Friday, August 15, 2014

Ian Fleming’s Goldfinger

Goldfinger was the seventh of Ian Fleming’s James Bond spy thrillers. The popularity of the Bond books had grown steadily since the publication of the first, Casino Royale, in 1953. By 1959, when Goldfinger was published, they were well on their way to being an international rather than a purely British publishing phenomenon. 

The Bond novels started out as reasonably realistic espionage thrillers but by the time Goldfinger appeared they were starting to become rather more fantastic and to feature villains who were more in the diabolical criminal mastermind mould rather than the evil super-spy mould. It could be argued that this tendency first became apparent in the third book, Moonraker.

Goldfinger begins with Bond conducting a very minor investigation of his own. Waiting for a flight out of Miami he encounters a wealthy American businessman named Du Pont with whom he had become acquainted a few years earlier. Du Pont has been playing cards with a mysterious British millionaire named Auric Goldfinger. He is convinced that Goldfinger has been cheating him and he wants Bond to find out how it is being done. The curious thing is that Goldfinger is fabulously wealthy and has no reason to be cheating at cards for relatively insignificant amounts of money. Bond is intrigued by the psychological implications of this.

Bond and Goldfinger are destined to cross swords again. Soon after the events in Miami Bond finds himself assigned to investigate gold smuggling. The Bank of England is concerned that this is going on on a very large scale and they suspect that Goldfinger is involved.

Bond’s next meeting with Goldfinger sets up a characteristic Ian Fleming literary set-piece. Games play a key role in many of the Bond stories. Most often the games involve gambling on the grand scale. In some cases (as in Casino Royale) the games are crucial to the plot. More often these games have a psychological importance. They are the means by which Bond takes the measure of his opponents. They are tests of will power and nerve as well as skill. They are in fact bloodless duels, and they are usually the prelude to actual duels. In this case the bloodless duel takes place on the gold course, for very high stakes. It was a literary device that Fleming utilised with immense skill and it produced much of his best, and most gripping, writing.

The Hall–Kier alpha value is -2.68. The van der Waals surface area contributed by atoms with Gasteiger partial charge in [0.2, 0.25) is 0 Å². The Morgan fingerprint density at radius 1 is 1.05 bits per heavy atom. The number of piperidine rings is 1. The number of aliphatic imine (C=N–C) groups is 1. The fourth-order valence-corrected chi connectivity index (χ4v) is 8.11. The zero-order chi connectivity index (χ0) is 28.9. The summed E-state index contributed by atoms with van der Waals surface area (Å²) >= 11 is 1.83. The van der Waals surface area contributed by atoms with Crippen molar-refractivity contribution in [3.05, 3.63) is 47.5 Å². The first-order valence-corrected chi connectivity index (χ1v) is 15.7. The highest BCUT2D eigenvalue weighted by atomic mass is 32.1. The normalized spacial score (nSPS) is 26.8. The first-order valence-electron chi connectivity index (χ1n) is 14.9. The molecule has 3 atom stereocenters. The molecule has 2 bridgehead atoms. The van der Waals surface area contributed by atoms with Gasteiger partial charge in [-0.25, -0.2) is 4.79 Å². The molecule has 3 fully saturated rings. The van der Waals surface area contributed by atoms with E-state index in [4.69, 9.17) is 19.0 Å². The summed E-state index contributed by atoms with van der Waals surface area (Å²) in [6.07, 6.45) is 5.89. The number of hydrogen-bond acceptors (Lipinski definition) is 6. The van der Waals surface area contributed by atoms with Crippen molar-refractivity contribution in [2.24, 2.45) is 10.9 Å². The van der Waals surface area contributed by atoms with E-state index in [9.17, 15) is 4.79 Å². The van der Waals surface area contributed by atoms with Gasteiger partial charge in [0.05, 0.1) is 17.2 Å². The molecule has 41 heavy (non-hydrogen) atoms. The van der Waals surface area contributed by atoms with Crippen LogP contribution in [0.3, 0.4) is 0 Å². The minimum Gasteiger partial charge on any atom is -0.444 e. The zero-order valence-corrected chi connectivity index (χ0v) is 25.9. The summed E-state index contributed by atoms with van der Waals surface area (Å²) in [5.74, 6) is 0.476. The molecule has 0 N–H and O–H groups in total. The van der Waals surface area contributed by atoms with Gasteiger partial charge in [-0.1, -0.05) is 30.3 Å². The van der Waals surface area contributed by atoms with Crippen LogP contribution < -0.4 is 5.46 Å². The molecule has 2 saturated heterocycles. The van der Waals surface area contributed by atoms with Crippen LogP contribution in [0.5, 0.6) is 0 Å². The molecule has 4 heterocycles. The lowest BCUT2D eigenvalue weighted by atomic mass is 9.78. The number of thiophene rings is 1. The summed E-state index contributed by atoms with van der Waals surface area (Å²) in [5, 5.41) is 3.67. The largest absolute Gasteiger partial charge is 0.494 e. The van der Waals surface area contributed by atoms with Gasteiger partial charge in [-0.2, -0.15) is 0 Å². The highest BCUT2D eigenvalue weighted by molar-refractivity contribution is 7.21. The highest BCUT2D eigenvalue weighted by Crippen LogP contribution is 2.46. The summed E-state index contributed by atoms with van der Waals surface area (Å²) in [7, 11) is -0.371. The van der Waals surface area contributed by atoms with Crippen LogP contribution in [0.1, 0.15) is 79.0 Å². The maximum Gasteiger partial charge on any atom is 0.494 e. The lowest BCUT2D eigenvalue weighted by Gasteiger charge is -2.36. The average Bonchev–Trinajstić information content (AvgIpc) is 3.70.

Goldfinger has another game in mind, for stakes that stagger the imagination. He is planning a robbery on a scale that no criminal in history had ever contemplated. It will require the co-operation of half a dozen of the world’s most notorious organised crime organisations, including the infamous New York lesbian gang leader Pussy Galore.

Auric Goldfinger himself is one of Fleming’s great creations, an outrageously larger-than-life criminal genius whose obsession with gold is both a strength and a potential weakness. His chief henchman Oddjob is equally memorable.

The Bond novels are remarkably politically incorrect and Goldfinger may well be the most politically incorrect of them all. It’s not just a matter of a few details - the  political incorrectness is woven into the very fabric of the novel. It is Fleming’s entire worldview that will upset the PC crowd. There is absolutely no way such a novel could ever be edited to make it PC. You can either take it or leave it. 

I would not consider this book to be top-flight Bond. It has breath-taking imaginative scope but I felt that the climax was just a little contrived. I think Live and Let Die and Moonraker are better and more completely satisfactory novels. Nonetheless Goldfinger is a great deal of fun. Even second-tier Fleming is very very good. Highly recommended.

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